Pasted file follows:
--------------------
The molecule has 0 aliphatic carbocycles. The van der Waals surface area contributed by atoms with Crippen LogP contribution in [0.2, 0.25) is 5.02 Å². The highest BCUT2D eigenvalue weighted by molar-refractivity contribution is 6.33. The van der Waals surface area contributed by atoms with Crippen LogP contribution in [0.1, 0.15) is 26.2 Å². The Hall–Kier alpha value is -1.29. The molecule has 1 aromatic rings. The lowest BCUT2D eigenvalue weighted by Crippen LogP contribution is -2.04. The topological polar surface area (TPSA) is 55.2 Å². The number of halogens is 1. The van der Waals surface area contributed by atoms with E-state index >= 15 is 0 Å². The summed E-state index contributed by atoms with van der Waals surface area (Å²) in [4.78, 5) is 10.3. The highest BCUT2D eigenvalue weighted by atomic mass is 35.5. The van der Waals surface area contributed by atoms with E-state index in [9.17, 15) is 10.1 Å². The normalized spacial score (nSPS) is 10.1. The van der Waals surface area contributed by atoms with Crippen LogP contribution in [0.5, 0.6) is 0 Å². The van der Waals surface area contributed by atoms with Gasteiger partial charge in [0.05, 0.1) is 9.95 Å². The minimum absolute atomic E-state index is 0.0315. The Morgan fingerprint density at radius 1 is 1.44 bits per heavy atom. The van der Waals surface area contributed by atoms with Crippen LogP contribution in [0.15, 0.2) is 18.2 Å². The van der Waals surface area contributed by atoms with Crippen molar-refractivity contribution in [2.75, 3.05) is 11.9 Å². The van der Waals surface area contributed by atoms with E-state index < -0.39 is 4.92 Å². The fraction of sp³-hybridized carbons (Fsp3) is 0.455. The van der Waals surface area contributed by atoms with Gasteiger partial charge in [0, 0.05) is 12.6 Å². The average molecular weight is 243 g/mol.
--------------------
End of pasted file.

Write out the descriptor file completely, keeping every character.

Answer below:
The molecule has 0 aliphatic carbocycles. The van der Waals surface area contributed by atoms with Crippen LogP contribution in [0.2, 0.25) is 5.02 Å². The highest BCUT2D eigenvalue weighted by molar-refractivity contribution is 6.33. The van der Waals surface area contributed by atoms with Crippen LogP contribution in [0.1, 0.15) is 26.2 Å². The Hall–Kier alpha value is -1.29. The molecule has 1 aromatic rings. The lowest BCUT2D eigenvalue weighted by Crippen LogP contribution is -2.04. The topological polar surface area (TPSA) is 55.2 Å². The number of halogens is 1. The van der Waals surface area contributed by atoms with E-state index >= 15 is 0 Å². The summed E-state index contributed by atoms with van der Waals surface area (Å²) in [4.78, 5) is 10.3. The highest BCUT2D eigenvalue weighted by atomic mass is 35.5. The van der Waals surface area contributed by atoms with E-state index in [9.17, 15) is 10.1 Å². The normalized spacial score (nSPS) is 10.1. The van der Waals surface area contributed by atoms with Crippen LogP contribution in [0.5, 0.6) is 0 Å². The van der Waals surface area contributed by atoms with Gasteiger partial charge in [0.05, 0.1) is 9.95 Å². The minimum absolute atomic E-state index is 0.0315. The Morgan fingerprint density at radius 1 is 1.44 bits per heavy atom. The van der Waals surface area contributed by atoms with Crippen LogP contribution in [0.15, 0.2) is 18.2 Å². The van der Waals surface area contributed by atoms with Crippen molar-refractivity contribution in [2.75, 3.05) is 11.9 Å². The van der Waals surface area contributed by atoms with E-state index < -0.39 is 4.92 Å². The fraction of sp³-hybridized carbons (Fsp3) is 0.455. The van der Waals surface area contributed by atoms with Gasteiger partial charge in [0, 0.05) is 12.6 Å². The average molecular weight is 243 g/mol.